3. People Think [Time] Is Important Only Because They Invented It

How we perceive life and death?

Everyone who lived through the 2020 lockdown can agree on this one. Time really is a human invention, made to help us keep track of things. While the sun does rise and set each day, and plants and animals alike grow old and die, none really think about how to make it on time for the meeting at 5:30 next Saturday. Finally, time can confuse us all.

Flora and fauna go by their inner clocks rather than seeing time as obsolete. No bear out there is thinking: "Hm. Well, it is winter, but I have a deadline to reach. Maybe I should skip hibernation this year and spend some time on spreadsheets." We tend to ignore our personal needs because of bureaucracy. Ideally, we would let our bodies rest when needed instead of trying to reach all our deadlines.

There's so much going on upstairs

Many of us have sadly experienced this. While it sometimes feels like we're running on "head empty, no thoughts" mode, it's more likely that it's "head full, no thoughts." There are just so many thoughts swimming around in our minds, looking like a hive of ferocious wasps. The only problem is the wasps are buzzing in their own language and, try as we might, we can't comprehend them.

How rude of those wasps! Here we are, expecting that it'll be enough space for us in our heads, and there still isn't! They just keep buzzing around, not caring that we have some other things that we want to be doing. Really, someone should have warned us that our heads don't hold nearly as much space as they should. Plus, they might get filled up with tidbits of knowledge, like that Tutankhamun's mask weighs 22lb.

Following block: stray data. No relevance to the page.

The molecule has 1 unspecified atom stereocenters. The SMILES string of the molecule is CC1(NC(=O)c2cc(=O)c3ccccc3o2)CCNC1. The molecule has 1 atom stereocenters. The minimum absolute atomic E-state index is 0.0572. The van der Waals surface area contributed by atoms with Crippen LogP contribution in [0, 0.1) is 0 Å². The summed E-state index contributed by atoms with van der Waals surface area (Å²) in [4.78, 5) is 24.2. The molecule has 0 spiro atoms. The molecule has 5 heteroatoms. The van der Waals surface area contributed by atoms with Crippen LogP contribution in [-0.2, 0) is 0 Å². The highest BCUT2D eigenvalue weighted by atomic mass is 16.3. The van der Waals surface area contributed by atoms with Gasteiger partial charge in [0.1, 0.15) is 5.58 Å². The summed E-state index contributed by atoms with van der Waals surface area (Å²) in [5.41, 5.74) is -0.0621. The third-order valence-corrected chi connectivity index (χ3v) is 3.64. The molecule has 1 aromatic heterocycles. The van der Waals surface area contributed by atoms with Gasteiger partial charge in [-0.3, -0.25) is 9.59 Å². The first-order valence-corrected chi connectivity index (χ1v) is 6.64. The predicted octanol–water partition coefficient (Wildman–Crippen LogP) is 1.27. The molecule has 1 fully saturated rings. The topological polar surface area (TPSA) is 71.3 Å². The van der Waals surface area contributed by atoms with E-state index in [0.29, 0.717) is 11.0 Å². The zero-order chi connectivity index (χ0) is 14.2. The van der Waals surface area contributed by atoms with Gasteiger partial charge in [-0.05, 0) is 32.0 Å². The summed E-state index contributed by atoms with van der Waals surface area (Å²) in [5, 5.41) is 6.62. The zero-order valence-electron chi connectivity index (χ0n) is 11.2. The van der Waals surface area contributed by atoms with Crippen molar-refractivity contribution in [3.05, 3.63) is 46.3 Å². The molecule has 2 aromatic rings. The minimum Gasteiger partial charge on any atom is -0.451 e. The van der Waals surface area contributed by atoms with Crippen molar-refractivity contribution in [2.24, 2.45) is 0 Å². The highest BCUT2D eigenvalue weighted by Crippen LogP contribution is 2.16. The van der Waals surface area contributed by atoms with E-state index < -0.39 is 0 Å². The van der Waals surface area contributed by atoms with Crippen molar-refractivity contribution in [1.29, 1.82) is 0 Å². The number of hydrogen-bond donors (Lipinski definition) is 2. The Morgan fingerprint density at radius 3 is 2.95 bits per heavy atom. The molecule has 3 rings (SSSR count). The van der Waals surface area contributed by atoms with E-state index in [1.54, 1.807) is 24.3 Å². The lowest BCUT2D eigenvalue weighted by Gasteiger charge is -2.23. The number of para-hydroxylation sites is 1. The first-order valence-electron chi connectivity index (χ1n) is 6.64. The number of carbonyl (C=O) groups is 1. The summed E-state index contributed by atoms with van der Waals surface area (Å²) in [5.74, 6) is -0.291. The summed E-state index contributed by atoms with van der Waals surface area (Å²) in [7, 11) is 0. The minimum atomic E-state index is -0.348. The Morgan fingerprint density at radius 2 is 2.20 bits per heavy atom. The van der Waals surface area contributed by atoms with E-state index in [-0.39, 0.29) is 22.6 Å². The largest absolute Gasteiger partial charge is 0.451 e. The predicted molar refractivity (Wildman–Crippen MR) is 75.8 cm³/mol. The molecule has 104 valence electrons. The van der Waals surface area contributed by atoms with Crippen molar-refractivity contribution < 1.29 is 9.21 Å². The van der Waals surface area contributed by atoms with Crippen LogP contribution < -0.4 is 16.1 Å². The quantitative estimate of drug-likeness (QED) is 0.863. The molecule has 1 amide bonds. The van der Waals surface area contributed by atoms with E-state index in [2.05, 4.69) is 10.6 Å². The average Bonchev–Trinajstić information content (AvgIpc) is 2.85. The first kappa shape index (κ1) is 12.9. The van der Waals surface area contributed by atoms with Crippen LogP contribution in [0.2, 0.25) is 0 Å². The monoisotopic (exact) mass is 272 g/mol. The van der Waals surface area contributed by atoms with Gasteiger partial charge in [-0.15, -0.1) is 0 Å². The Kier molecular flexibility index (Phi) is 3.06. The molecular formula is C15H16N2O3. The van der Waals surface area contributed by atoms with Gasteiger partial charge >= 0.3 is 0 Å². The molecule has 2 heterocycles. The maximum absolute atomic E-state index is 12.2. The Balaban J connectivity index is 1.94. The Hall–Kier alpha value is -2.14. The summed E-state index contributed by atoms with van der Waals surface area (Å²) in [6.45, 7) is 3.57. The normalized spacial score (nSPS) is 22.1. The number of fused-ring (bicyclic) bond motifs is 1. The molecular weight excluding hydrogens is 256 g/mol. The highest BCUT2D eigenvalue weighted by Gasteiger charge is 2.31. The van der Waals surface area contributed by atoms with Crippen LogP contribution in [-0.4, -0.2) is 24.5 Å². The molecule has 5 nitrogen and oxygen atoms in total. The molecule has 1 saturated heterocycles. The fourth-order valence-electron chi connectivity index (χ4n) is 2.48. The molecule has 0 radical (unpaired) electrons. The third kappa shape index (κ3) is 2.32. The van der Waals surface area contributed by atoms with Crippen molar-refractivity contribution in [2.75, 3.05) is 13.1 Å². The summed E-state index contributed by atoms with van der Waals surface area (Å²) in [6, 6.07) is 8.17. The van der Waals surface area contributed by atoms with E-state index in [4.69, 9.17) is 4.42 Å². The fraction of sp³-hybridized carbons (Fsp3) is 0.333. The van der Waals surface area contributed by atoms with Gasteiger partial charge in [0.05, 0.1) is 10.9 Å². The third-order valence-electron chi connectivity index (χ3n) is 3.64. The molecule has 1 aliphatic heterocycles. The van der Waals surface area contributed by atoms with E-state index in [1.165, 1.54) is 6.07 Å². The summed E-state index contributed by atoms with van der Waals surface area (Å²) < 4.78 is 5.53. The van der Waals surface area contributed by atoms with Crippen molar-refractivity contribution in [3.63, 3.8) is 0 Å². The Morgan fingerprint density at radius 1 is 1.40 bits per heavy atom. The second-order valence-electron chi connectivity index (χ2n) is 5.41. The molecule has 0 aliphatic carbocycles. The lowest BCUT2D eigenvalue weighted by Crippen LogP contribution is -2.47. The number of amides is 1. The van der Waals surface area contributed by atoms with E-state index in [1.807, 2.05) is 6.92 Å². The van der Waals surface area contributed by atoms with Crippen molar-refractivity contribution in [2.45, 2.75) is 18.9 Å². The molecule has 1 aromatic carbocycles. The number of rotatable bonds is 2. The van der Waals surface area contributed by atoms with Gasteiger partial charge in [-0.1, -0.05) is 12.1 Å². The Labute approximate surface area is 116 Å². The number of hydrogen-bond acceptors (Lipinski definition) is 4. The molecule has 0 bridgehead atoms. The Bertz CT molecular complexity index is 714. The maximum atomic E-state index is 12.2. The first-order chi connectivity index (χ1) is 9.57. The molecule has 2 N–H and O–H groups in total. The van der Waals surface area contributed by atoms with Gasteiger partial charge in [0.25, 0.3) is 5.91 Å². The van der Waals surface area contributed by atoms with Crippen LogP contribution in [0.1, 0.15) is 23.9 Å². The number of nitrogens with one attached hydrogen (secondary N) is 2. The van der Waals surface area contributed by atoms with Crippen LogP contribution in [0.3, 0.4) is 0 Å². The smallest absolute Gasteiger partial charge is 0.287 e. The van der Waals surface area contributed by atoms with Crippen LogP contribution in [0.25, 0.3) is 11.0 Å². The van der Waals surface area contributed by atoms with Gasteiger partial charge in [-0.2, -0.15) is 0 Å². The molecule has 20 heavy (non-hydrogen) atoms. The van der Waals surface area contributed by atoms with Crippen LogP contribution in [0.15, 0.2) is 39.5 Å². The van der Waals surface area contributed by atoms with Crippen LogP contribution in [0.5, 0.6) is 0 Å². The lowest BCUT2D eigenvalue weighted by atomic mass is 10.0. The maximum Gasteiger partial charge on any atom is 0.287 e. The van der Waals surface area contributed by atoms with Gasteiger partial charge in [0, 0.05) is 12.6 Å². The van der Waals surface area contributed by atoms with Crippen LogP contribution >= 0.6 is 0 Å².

1. If There's One Thing That Really Annoys a God, It's Not Knowing Something

No-one likes a know-it-all, but a lot of people worship one

While it's played off as another quirky line in the books, it can be examined more thoroughly. One fascinating thing is that many western figures being worshiped are all-knowing. First, God in Christianity is always presented as omnipotent. In Norse mythology, Odin, the head of the gods, has ravens that tell him the world's goings-on. No one likes a know-it-all, but a lot of people worship one.

Given the nature of humans, it's no surprise that we tend to flock to and make up all-knowing figures. We are constantly pushing to find out more about the world around us: space exploration, nuclear physics, psychology. We want to know everything about the world, so we see religious figures that already do. Maybe humanity will learn all there's to know one day, but we'll always explore until then.

Really, no one does it as Sir Terry Pratchett does, as shown on our top ten list. He can make us laugh to tears while giving us some of the most insightful wisdom there is. His books are always fun to read, and they're a guaranteed way to put you in a good mood. It's no surprise that he was knighted, after all. Consequently, everyone alive benefits from his work!

 Do you like Sir Terry Pratchett's work? Would you like to read some of his books? Let us know in the comments!